Fourth, the necessary financial measures to guarantee the sustainability and continuity of services at a moderate cost: this clause highlights the enforcement of the principle “the polluter pays”.  However, in the absence of laws and government institutions to reinforce it, the state faces the problem concerning the collection of dues from the beneficiaries in the regions, which in turn, is closely related to the level of the government’s presence in these locations and the efficiency of its systems.

 

Fifth, initiatives to expand the participation of the private sector: it has been clearly pointed out in this clause the possibility of signing contracts with companies in accordance to BOT contracts, which constitutes the best alternative to guarantee the funding and operation of such projects. However, the question is: will companies be interested in financing projects which have no guaranteed revenue income in regions that lack the government’s presence?

 

 

Financing the project

Total expenses required to complete the funding of the plan established by the Ministry of Energy and Water sums up to 22,000 million US Dollars. The monetary resources available are 908.61 million US Dollars. Obtaining the total sum of 22,000 million US dollars from the state budget during five or ten years to finance the plan is uncertain due to the instability of the public budget and due to political conflicts concerning quotas and power struggle influenced by the strong divisions present in the country. In addition, if such funds were to be guaranteed in the budget, would the Minister be able to track, monitor, manage, and control the execution of all these projects, amid its lack of staff and resources?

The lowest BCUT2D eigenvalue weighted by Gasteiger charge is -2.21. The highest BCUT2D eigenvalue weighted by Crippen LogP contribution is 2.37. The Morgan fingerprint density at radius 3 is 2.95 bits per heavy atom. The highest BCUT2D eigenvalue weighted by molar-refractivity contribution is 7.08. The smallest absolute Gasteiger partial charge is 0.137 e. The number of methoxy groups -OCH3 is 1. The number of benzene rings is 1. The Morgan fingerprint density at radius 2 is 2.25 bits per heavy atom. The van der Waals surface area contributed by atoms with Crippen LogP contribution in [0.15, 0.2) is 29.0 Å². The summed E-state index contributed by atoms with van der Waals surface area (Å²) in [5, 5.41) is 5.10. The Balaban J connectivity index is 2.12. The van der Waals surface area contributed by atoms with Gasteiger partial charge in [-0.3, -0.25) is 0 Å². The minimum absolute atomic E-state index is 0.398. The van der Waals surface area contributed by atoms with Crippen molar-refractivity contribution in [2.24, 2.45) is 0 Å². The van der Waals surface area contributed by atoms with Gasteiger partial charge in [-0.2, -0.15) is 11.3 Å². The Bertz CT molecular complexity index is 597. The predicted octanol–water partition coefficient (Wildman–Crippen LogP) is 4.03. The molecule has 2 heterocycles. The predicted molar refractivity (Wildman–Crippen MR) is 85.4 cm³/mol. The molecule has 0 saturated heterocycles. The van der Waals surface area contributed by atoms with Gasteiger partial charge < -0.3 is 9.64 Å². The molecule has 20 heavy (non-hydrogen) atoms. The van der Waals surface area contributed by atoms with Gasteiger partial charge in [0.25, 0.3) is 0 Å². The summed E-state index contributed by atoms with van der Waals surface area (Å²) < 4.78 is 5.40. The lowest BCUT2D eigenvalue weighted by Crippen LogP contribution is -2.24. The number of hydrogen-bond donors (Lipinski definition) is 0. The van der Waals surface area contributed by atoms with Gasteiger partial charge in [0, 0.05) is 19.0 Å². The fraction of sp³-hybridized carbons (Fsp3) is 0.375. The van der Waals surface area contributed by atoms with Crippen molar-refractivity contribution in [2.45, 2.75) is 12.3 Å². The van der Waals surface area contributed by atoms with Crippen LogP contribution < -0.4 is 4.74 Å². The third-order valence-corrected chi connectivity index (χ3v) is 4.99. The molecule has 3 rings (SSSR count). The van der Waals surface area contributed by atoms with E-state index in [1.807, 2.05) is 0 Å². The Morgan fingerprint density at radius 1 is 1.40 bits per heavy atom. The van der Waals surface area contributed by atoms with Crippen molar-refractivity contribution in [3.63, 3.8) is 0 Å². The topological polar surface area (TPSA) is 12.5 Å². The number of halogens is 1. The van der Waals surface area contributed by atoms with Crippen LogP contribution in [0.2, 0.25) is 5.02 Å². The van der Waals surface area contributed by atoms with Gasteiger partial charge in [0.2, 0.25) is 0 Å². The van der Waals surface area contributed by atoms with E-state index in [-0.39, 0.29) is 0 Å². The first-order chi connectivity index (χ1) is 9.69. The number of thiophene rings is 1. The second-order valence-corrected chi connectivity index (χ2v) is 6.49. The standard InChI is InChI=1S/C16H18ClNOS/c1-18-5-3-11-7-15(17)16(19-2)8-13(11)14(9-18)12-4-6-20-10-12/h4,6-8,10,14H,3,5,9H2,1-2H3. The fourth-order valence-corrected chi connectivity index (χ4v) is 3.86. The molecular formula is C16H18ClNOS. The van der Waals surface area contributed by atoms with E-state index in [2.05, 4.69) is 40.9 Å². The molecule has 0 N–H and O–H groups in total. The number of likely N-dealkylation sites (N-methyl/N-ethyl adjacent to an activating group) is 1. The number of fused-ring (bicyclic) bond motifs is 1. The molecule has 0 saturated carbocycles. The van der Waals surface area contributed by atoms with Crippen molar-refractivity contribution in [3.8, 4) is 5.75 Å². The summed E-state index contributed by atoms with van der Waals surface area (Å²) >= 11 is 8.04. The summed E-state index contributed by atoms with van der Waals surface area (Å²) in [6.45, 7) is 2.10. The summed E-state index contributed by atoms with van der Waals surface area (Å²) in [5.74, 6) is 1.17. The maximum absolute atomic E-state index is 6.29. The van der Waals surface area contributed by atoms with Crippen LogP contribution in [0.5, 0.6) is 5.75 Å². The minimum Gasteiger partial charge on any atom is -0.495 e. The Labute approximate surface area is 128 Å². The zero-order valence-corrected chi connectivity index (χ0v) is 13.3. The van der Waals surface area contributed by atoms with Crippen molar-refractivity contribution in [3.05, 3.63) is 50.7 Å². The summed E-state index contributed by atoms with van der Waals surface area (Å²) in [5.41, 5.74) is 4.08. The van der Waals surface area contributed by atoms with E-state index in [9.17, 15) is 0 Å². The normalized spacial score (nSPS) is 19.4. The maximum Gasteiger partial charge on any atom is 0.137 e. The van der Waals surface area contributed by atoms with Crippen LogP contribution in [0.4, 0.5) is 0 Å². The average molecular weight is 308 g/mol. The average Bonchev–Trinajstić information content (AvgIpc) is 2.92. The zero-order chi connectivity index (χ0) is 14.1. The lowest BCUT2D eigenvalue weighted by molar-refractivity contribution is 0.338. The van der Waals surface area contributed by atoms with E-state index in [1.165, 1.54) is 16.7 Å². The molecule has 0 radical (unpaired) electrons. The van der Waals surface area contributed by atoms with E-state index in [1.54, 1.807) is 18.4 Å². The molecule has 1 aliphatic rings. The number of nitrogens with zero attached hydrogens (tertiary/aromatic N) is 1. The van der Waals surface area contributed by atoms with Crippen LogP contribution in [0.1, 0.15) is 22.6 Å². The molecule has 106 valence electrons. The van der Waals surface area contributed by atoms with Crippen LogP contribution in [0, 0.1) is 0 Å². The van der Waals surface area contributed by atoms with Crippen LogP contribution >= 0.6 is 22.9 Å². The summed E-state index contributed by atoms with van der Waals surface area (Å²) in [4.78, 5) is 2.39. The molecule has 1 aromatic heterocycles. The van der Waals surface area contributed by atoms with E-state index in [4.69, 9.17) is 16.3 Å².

Most probably Lebanon will have to, sooner or later, turn to soft loans and foreign grants in order to implement the plan. It is known, however, that the subject of foreign financing is related to homogeneity between Lebanon and the International Community which is, in fact, the bigger issue in current circumstances.

 

Furthermore, the current choice of turning to the private sector or to local financial markets to finance government’s projects is an expensive alternative which promotes corruption and political influences on the administration. The reduction of the government’s authority, its difficulty to implement laws and resolutions, and the diminishing rights entitled to protect local investors, oblige them be depend on associations and partnerships with political authorities.

 

Minister Bassil’s plan is ambitious, urgent, and necessary in order to protect the sea and Lebanese water resources. It is impossible, however, given the current situation, to fully fund it, hence the need to adjust it taking into consideration current facts and circumstances.

 

Source: Lebanon Environment and the Year 2010 report, prepared by Mazen Abboud & Aseel Takshee